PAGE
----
The Bayh-Dole Act and Technology Transfer
TECHNOLOGY TRANSFER AT US UNIVERSITIES: BACKGROUND SUMMARY
The Bayh-Dole Act (P.L. 96-517):
Enacted on December 12, 1980, the Bayh-Dole Act (P.L. 96-517, Patent and Trademark Act Amendments of 1980) created a uniform patent policy among the many federal agencies that fund research, enabling small businesses and non-profit organizations, including universities, to retain title to inventions made under federally-funded research programs. The Act is "perhaps the most inspired piece of legislation to be enacted in America over the past half-century," according to The Economist. "Innovation's Golden Goose," an opinion piece published in the Dec. 12, 2002 edition, the respected publication, states: "Together with amendments in 1984 and augmentation in 1986, this unlocked all the inventions and discoveries that had been made in laboratories throughout the United States with the help of taxpayers' money. More than anything, this single policy measure helped to reverse America's precipitous slide into industrial irrelevance."
Since 1980, American universities have spun off more than 8,500 companies. According to the 2012 survey data by the Association of University Technology Managers (AUTM), in fiscal year 2012 alone, $36.8 billion of net product sales were generated and startup companies started by 70 academic institutions employed 15,741 full-time employees. The Bayh-Dole Act is good for our national economy and also good for state and local economies. The majority of startup companies born from university technologies are located in the university's home state. AUTM conducts annual surveys of their membership of more than 200 university and college technology transfer offices. AUTM reports "in the medical area alone, thanks to the research conducted at U.S. universities, and to technology transfer, over the past 30 years, 153 new FDA approved vaccines, drugs and/or new indications for existing drugs were discovered through research carried out in public sector research institutions." According to the former President of the NASDAQ Stock Market, an estimated 30 percent of its value is rooted in university-based, federally funded research results, which might never have been commercialized had it not been for the Bayh-Dole Act. A search of the US Patent and Trademark Office database for a historical summation of issued patents to HBCs is provided in Addendum A. It shows Howard University with 25 issued patents, MSU with one.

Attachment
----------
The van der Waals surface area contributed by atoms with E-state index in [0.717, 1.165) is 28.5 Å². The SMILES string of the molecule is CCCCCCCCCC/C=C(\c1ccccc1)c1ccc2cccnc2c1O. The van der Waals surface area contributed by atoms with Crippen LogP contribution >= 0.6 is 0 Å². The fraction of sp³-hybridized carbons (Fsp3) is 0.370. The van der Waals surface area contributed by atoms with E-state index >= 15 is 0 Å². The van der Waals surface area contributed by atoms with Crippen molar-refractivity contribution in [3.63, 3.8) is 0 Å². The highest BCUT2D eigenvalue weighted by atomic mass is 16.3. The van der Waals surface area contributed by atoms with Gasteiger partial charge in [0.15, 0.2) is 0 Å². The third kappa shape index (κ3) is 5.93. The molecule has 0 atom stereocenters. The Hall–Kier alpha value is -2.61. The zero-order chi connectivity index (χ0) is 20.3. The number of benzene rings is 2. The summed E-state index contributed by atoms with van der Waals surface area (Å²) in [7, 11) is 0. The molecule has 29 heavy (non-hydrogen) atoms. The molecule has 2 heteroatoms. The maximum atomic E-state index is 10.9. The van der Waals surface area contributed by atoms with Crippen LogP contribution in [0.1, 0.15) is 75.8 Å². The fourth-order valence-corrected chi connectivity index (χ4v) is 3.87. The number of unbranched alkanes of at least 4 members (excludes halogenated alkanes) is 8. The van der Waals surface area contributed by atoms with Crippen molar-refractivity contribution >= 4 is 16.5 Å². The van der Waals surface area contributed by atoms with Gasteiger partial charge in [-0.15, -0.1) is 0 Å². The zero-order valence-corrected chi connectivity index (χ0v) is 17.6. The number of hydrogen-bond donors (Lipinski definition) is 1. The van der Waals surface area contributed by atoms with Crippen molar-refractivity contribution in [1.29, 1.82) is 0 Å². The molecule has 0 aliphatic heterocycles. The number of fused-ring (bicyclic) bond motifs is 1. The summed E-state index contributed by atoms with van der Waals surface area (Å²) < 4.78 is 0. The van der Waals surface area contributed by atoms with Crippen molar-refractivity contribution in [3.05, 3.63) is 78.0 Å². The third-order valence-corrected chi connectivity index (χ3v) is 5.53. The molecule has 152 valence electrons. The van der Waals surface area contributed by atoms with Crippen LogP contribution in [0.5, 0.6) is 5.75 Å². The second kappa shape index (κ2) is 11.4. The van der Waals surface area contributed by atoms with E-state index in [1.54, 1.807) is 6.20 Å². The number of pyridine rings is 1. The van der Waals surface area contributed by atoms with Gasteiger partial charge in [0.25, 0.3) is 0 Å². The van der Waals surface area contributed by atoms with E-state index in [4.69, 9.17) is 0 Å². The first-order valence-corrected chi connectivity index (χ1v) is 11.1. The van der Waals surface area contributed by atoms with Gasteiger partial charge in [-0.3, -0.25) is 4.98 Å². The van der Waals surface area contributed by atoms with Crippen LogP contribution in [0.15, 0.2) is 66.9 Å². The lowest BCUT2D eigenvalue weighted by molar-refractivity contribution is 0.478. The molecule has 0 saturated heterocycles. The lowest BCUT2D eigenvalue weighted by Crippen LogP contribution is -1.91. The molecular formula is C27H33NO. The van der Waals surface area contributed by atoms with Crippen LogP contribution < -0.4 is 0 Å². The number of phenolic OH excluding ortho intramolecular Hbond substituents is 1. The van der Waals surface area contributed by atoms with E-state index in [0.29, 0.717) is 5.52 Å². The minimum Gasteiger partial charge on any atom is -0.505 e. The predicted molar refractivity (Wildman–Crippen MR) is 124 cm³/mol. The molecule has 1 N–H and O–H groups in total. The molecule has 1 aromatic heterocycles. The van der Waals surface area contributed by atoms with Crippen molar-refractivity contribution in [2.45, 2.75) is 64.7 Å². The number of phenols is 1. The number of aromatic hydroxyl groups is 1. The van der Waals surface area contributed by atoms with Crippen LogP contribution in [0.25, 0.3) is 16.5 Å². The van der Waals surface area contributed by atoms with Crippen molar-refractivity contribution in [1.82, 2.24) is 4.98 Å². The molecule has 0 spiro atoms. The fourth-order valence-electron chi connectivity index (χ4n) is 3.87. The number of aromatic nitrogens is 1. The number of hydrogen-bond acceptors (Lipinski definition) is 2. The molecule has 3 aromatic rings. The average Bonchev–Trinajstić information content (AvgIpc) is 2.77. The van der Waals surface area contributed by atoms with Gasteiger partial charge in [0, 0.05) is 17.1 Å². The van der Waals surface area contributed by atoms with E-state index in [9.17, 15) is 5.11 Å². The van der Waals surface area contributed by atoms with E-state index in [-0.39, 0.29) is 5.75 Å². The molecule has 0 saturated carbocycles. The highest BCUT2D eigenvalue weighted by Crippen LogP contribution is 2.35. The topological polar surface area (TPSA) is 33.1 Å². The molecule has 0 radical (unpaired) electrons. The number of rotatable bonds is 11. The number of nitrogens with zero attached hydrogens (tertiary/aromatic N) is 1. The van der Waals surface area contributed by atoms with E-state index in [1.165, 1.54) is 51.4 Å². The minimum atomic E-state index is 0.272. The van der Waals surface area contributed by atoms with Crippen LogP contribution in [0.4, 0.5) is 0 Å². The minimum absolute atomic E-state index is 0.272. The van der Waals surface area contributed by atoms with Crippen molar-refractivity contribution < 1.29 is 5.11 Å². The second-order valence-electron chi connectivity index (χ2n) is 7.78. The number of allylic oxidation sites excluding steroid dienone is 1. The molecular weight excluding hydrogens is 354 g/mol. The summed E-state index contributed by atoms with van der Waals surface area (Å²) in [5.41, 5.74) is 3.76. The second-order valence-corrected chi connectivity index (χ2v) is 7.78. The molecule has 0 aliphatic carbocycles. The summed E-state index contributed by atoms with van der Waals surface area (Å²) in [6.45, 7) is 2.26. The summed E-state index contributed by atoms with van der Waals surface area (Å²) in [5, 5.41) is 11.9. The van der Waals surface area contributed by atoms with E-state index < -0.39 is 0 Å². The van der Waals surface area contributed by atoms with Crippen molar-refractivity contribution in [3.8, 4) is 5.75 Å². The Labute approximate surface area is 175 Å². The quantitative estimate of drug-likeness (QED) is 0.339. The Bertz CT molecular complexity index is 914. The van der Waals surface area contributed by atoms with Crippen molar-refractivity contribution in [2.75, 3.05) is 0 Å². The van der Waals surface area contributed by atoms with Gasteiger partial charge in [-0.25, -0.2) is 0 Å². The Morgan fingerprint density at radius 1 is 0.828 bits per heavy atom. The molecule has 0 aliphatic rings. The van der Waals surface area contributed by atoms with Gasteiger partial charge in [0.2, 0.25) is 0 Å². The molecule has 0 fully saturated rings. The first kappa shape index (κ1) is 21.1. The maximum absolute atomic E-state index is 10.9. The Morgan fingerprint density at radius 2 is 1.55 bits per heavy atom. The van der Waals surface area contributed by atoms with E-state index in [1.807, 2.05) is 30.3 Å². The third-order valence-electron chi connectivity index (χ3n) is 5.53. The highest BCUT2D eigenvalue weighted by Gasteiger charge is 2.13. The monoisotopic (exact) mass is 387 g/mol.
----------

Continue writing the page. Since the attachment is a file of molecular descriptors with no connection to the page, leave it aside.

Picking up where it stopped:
University Technology Transfer Offices:
University technology transfer offices are responsible for identifying, assessing, protecting and promoting university innovations and technologies to potential licensees, negotiating licensing agreements and managing the institution's portfolio of licenses and patents. Licensees-from startups to large companies-are responsible for commercializing the licensed technologies by integrating the technologies into products and overseeing the development, manufacture and marketing of those products. The returns on this investment are the products that benefit the public, drive economic growth and employment, generate state and federal tax revenues, and provide revenue to the university. Resulting university licensing income is invested in more research, rewarding university scientists and supporting the cycle of invention. Technology transfer efforts are pursued in concert with the research institutions' core values of sharing research results, materials and know-how for the betterment of the community and society. Thus, technology transfer is a main factor in a research university's public service mission.
Technology Transfer Cycle
Technology Transfer is not a linear process, as depicted in this version of the Technology Transfer Cycle. University innovations and the successful transfer to businesses will cycle added value back to the university, its faculty, the State and the public.
THE Technology Transfer Cycle